• Providing one problem-solving and decision-making strategy that all students can internalize and transfer to academic, social, and emotional contexts
  • Asking structured, open-ended questions to guide students’ self-talk
  • Providing visuals, names, and prompts to assist student internalization

(Butler, Romasz-McDonald, & Elias, 2011)

Finally, developing students’ character traits, such as flexibility and perseverance, is foundational to developing students’ coping and cognitive flexibility. To that end, The Metacognitive Student also intertwines best practices in character development from Dr. Maurice Elias and his colleagues in The Other Side of the Report Card. At the end of every chapter of this book is a “Character Corner” section that demonstrates how students can develop virtues, such as emotional regulation and perseverance, through a performance character development approach (Elias, Ferrito, & Moreci, 2016).

Dr. Martin Luther King Jr. said that “intelligence plus character, that is the goal of true education.” Until now, the dream of teaching students “intelligence plus character” has seemed only aspirational, because teachers across the nation have found it almost impossible to add anything else or new to their already overly demanding curriculum and job demands. This book shows how it is possible to help get education from “intelligence plus character,” to “intelligence and character.”

References:

Butler, L. B., Romasz-McDonald, T., & Elias, M. J. (2011). Social decision making/social problem solving: A curriculum for academic, social, and emotional learning: Grades K-1. Champaign, IL: Research Press.

Collaborative for Academic, Social, and Emotional Learning (CASEL). (2020). Core SEL Competencies. Retrieved from https://casel.org/sel-framework/

Diamond, A. (2013). Executive functions. Annu. Rev. Psychol. 64, 135–168. doi: 10.1146/annurev-psych-113011-143750

Elias, M.J., Ferrito, J.J. & Moreci, D.C. (2016).The Other Side of the Report Card: Assessing Students’ Social, Emotional and Character Development. Thousand Oakes, California: Corwin.

Kato, T. (2012). Development of the Coping Flexibility Scale: Evidence for the coping flexibility hypothesis. Journal of Counseling Psychology, 59(2), 262–273. https://doi.org/10.1037/a0027770

Miyake, A., and Friedman, N. P. (2012). The nature and organization of individual differences in executive functions: four general conclusions. Curr. Dir. Psychol. Sci. 21, 8–14. doi: 10.1177/0963721411429458

World Economic Forum, The Future of Jobs Report 2018, 2018.


Richard K. Cohen is assistant superintendent of Metuchen School District in New Jersey and serves as co-adjunct faculty for Rutgers University. He is former principal of Red Bank Primary School in Red Bank, New Jersey, a Title I school with a majority English-learner student population, where he led collaborative school-improvement efforts resulting in dramatic increases in student proficiencies.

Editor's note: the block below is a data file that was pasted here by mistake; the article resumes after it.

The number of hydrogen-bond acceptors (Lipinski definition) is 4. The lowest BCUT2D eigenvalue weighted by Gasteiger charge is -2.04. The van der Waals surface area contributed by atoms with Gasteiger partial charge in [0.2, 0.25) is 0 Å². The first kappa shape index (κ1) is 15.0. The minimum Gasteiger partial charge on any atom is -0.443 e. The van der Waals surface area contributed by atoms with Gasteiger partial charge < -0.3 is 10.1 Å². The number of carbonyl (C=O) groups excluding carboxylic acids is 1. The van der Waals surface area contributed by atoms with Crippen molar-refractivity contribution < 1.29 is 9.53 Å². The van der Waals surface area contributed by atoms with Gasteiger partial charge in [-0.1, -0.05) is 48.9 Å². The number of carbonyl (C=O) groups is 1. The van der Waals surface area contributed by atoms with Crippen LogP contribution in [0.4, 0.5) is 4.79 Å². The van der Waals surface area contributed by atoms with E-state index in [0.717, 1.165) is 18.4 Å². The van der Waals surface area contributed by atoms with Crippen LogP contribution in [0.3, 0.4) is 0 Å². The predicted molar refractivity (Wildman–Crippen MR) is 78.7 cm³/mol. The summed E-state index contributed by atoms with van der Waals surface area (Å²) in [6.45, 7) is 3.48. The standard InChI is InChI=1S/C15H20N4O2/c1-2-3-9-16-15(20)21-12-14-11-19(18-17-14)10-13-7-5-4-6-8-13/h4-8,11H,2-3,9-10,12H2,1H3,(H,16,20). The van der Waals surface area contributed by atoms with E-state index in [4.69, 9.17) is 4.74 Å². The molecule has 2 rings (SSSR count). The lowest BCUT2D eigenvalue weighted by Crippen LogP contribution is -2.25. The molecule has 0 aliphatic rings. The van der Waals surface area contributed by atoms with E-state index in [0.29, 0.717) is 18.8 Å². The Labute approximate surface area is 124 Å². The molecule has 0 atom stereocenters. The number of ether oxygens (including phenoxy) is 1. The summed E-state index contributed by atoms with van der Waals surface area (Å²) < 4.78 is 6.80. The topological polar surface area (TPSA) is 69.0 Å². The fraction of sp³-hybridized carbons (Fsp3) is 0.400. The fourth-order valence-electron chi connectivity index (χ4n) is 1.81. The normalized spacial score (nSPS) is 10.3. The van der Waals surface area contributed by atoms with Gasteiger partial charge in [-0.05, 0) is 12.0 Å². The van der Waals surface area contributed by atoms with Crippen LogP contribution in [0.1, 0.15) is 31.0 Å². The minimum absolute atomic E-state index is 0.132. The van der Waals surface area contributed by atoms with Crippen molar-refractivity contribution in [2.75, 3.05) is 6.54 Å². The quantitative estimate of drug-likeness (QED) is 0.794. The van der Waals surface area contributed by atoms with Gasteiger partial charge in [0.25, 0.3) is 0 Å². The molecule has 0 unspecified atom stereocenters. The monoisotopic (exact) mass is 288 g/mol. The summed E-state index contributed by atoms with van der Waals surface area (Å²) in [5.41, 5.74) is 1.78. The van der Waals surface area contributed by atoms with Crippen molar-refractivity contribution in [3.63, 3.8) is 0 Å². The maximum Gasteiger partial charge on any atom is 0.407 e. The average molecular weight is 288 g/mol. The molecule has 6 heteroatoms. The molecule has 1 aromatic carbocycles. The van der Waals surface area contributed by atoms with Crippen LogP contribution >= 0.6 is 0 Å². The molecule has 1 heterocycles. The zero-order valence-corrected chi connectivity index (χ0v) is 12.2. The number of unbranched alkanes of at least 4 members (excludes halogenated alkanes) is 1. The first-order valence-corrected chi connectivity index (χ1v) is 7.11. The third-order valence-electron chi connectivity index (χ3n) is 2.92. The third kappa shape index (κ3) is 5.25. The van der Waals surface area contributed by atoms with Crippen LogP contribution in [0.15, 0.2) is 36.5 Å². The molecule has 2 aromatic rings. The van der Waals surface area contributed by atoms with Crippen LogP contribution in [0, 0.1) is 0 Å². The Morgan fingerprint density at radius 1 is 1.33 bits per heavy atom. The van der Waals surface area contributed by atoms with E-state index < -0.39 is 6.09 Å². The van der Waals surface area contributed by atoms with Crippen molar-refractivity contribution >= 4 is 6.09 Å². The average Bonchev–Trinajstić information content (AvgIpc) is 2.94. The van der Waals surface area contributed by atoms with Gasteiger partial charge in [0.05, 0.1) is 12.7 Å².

Deanne Kildare Opatosky has worked in the field of education for over twenty years. As president of BDO Consulting Services, she facilitates extensive professional development for both novice and experienced teachers in urban and suburban settings throughout New Jersey.

James Savage is a term assistant professor of English at George Mason University in Fairfax, Virginia. He teaches undergraduate writing courses while pursuing a PhD in writing and rhetoric focused on issues of language justice. John has taught academic writing to undergraduate and graduate international students as part of a joint venture between international study specialists (INTO) Mason and George Mason.

Susan Olsen Stevens is an educational consultant in Saint Augustine, Florida. Her teaching experience spans private, public, and international schools, as well as homeschooling. Susan’s thirty-one years of teaching are roughly divided into halves: she spent one half teaching grades preK–12 art, including AP levels, and the other half teaching grades 3–12 English language arts.

Edward P. Darrah is a licensed and certified professional counselor in the state of Pennsylvania and is triple board-certified in counseling, school counseling, and telemental health. He is currently a full-time staff member at Temple University and serves as a mental health and performance counselor with Temple University athletics.